Good things to eat

Foraging – Part III

And now the conclusion of the guest blog by my friend Jacquie as she shares with us her adventures in Foraging in the Laurentian Region of Quebec.

See the two previous days for Part I and Part II.

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Foraging – The Meal

Photo: J. Dinsmore

La Table des Jardins Sauvages not only serves excellent food but also lets you bring your own wine to drink before, during and after dinner.

Romping through the fields, across the river and through the woods searching for plants that soon all begin to look alike can make a person thirsty, so before we went in for dinner, we sat outside and opened the first of our bottles of wine. The air was warm with the setting sun and the only sound, besides the tinkle of wine glasses and the murmur of conversation, was the babbling river.

Our server came out to tell us that dinner was ready, and the four of us, along with another table of 5, filed into the cottage’s veranda-cum-dining room.

View from our table. Photo J. Dinsmore

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        Photo: J Dinsmore

The table was set with old-fashioned charm. The house bread is served with two compound butters: one flavoured with wild herbs and the other with dried boletus mushrooms. Delicious!

Starters

The hors d’oeuvre consisted of smoked wild salmon and a buckwheat crepe, with crinkleroot gribiche, pickled fiddleheads and daisy flower buds, and lady’s sorrel. The gribiche was smooth with a delicate taste and set off the salmon and crêpe nicely. The pickled elements and “salad” added a bright fresh note to the dish.

Next came soup, and what a treat! A delightful bowl of lobster bisque made with cattail (yes, cattail) broth surrounding 3 types of mushrooms (bolete, shaggy mane and, of course, lobster mushrooms) along with pieces of lobster. This delicious mix was topped off with garlic mustard leaf and sea parsley froth. The cattail broth was amazing with a wonderfully subtle flavour. The mushrooms added a lovely earthy note to the soup with the lobster mushrooms echoing the size and colours of the lobster pieces.

Lobster bisque with cattail broth. The restaurant makes use of all parts of the cattail plant in its various forms throughout the year. Photo: J Dinsmore

The next course was a slice of rabbit loin stuffed with stinging nettle, cheese and bee balm petals, rhubarb-onion chutney along with spelt risotto. The rabbit was tender and although we wondered about the cheese and stinging nettle, the stuffing was scrumptious. The chutney was tart and a perfect foil for the rabbit and its tasty stuffing.

Rabbit loin stuffed with stinging nettle, cheese and bee balm petals. Photo: J Dinsmore

Service was excellent throughout our meal and our server explained the dishes to us as she placed them on our table. The kitchen is small and staff minimal at La Table des Jardins Sauvages, so there was sometimes a wait between courses. But 1) the wait was worth it and, 2) we had a lively party and enough wine with us to make the wait thoroughly enjoyable.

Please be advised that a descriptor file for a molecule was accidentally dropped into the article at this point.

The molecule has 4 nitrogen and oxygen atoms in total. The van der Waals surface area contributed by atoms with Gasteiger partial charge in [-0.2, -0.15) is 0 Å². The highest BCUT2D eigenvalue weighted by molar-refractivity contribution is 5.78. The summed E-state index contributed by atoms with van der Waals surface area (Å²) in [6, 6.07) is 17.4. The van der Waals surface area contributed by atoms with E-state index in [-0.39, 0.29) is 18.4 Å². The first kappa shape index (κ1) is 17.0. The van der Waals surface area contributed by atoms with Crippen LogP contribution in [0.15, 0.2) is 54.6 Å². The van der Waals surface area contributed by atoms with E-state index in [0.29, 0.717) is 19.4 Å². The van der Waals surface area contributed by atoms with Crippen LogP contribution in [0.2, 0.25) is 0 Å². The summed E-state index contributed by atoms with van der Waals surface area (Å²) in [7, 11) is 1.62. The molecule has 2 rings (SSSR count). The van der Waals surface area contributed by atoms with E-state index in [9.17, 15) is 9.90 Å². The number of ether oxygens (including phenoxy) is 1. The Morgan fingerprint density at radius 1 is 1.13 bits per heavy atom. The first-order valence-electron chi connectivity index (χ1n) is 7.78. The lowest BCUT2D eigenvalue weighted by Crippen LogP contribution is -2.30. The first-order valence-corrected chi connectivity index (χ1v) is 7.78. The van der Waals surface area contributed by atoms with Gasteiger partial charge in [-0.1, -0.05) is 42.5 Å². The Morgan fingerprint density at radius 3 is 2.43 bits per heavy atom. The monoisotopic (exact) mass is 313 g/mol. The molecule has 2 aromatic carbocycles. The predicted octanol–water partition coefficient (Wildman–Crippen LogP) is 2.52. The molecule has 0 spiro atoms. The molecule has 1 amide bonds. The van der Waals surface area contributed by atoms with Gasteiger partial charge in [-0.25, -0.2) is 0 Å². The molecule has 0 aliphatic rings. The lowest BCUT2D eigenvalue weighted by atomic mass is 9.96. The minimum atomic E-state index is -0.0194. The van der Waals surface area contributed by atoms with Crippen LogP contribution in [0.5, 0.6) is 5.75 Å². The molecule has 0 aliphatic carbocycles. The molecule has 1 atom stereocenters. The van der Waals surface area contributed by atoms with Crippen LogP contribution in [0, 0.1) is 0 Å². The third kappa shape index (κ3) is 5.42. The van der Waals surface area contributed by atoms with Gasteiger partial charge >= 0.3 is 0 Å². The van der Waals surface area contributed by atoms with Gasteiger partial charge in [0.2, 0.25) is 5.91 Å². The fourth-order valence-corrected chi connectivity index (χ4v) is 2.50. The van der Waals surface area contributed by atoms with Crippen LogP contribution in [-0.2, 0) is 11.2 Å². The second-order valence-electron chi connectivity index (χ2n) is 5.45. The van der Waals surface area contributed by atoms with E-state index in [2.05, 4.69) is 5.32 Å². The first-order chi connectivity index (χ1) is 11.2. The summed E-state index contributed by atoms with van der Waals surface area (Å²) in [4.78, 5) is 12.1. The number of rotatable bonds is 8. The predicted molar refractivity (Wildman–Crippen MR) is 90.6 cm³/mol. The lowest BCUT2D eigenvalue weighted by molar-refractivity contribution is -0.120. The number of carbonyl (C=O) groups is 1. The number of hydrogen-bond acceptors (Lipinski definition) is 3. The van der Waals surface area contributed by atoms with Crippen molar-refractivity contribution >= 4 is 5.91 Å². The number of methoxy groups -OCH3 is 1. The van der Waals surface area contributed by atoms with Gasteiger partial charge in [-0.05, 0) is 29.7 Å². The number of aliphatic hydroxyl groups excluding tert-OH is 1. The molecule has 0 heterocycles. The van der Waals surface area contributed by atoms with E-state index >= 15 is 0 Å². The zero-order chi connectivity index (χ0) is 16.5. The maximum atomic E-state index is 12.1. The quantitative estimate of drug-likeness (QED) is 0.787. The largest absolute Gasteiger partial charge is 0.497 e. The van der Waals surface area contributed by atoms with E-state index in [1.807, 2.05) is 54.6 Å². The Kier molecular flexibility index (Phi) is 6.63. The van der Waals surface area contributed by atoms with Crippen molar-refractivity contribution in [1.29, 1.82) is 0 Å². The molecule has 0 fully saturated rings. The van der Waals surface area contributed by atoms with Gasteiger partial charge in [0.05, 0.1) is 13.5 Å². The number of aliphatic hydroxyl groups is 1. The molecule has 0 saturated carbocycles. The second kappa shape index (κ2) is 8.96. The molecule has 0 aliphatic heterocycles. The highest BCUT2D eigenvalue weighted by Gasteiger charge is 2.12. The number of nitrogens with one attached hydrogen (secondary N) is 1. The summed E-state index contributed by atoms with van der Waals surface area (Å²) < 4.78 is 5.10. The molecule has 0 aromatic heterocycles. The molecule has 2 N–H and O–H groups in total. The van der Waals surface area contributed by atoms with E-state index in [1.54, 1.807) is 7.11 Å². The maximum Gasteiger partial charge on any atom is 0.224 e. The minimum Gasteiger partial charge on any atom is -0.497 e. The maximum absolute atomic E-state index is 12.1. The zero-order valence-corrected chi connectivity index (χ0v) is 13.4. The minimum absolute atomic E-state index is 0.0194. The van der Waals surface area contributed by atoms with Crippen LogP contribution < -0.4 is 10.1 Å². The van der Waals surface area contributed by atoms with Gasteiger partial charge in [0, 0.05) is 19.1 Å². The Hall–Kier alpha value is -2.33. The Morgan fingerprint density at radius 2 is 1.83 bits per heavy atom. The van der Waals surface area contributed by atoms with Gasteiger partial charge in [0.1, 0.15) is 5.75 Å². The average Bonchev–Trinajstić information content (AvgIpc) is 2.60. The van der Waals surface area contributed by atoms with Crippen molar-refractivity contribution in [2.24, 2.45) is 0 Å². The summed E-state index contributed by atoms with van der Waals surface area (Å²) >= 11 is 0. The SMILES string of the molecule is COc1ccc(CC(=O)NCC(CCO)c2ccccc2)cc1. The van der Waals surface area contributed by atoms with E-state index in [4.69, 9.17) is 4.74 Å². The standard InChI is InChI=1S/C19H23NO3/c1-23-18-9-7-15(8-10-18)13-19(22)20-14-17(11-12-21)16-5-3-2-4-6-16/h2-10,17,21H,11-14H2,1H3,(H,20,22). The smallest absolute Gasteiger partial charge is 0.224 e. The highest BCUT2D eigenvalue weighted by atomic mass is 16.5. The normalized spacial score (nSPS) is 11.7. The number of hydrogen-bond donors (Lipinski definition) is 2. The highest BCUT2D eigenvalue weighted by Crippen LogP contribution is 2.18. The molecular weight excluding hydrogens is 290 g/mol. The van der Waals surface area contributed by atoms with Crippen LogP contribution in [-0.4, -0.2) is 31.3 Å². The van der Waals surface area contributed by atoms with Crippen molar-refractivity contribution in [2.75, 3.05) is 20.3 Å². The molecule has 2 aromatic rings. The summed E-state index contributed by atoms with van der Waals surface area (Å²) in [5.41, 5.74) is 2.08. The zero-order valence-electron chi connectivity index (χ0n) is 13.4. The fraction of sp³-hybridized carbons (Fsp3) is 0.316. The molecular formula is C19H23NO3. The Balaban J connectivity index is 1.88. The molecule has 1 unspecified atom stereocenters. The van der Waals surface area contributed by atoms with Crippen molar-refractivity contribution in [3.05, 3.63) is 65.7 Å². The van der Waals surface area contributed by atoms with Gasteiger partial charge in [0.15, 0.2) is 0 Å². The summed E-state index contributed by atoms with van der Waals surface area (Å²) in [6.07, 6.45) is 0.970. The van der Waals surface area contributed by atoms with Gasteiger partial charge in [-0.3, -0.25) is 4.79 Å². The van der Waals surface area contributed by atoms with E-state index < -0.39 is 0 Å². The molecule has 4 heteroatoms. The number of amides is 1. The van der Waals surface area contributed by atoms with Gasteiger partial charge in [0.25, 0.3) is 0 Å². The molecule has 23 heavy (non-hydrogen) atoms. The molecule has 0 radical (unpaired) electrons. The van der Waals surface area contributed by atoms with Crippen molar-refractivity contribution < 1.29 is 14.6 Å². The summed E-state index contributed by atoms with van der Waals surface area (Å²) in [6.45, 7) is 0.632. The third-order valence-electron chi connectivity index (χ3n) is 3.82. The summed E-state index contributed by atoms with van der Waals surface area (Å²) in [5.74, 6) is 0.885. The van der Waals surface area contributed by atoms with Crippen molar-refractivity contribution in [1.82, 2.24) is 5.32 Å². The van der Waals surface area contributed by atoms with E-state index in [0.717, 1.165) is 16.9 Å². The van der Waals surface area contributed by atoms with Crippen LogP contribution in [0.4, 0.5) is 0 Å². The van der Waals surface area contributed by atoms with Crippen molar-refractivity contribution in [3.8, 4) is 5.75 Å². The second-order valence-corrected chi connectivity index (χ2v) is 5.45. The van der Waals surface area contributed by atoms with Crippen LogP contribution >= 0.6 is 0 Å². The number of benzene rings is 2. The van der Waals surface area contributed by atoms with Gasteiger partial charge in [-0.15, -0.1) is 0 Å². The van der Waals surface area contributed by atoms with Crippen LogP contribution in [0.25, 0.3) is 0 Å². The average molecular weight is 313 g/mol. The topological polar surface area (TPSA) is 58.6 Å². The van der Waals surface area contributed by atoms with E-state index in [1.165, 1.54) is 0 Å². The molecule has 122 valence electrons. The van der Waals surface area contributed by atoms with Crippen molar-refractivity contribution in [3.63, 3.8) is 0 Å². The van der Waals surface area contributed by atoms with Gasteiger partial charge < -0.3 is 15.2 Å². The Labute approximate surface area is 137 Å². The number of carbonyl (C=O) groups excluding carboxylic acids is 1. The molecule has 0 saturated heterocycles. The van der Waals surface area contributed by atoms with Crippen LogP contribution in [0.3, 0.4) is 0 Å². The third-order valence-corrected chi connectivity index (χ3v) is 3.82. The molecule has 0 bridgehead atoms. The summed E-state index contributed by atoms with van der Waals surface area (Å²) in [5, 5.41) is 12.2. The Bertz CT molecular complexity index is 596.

The Main Event
Photo: J Dinsmore

Finally, after 3 bottles of wine, uncountable captivating dinner stories and non-stop laughter, our main course arrived: organic Muscovy duck supreme, venison-duck sausage, Jerusalem artichoke purée, wild salsify sprouts and elderberry five-spice pan sauce. The duck was beautifully cooked, tender and juicy with no hint of the fat that can sometimes ruin this dish. The gravy, marrying sweet elderberry and dusky Chinese flavours, was a bright surprise with a sweet and smoky taste. I had never had Jerusalem artichoke before and quite enjoyed it over the usual mashed potatoes.

Desert
Photo: J Dinsmore

We finished this wonderful meal with desert consisting of a chocolate and wild ginger baby cake, strawberry and spruce tip semi-freddo and granité. The cake was moist and chocolaty, with just a hint of ginger. A chocolate-lover’s dream. The semi-freddo was basically a decadently rich ice cream with a faint citrus taste from the spruce tips, topped with strawberry ice. It went extremely well with the ice-wine we had brought to finish off the meal.

It was late, and we still had a good hour drive back to Montreal, but we took a few minutes to check out the boutique in another part of the cottage. Here you can purchase many of the products you encountered in your meal, plus much more.

Photo: J Dinsmore

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Photo: J Dinsmore

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Thank you so much Jacquie for sharing your wonderful

food and foraging adventure with us!!

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Comments on: "Foraging – Part III" (8)

  1. Thank you Jacquie, that was wonderful.

    • Jacqueline Dinsmore said:

      Thanks, Duane. It was a lot of fun putting together and I loved the research ;o)

  2. Part 3 was the best: the food dishes! What a lovely shop they have too!
    Thanks so much for sharing with us all!

    • Jacqueline Dinsmore said:

      Thank you, Sophie! I hope to be able to share more adventures with you in the future.

  3. Very cool post! Wish I partook in your research adventure!

    • Jacqueline Dinsmore said:

      Yes, the research is lots of fun. Maybe sometime we can check something out together!

  4. Thanks again Jacquie for sharing your great adventure! You are most welcome to share any time!!

    • Jacqueline Dinsmore said:

      I’ve already got something in mind – I’ll let you know. Thanks for the invitation!

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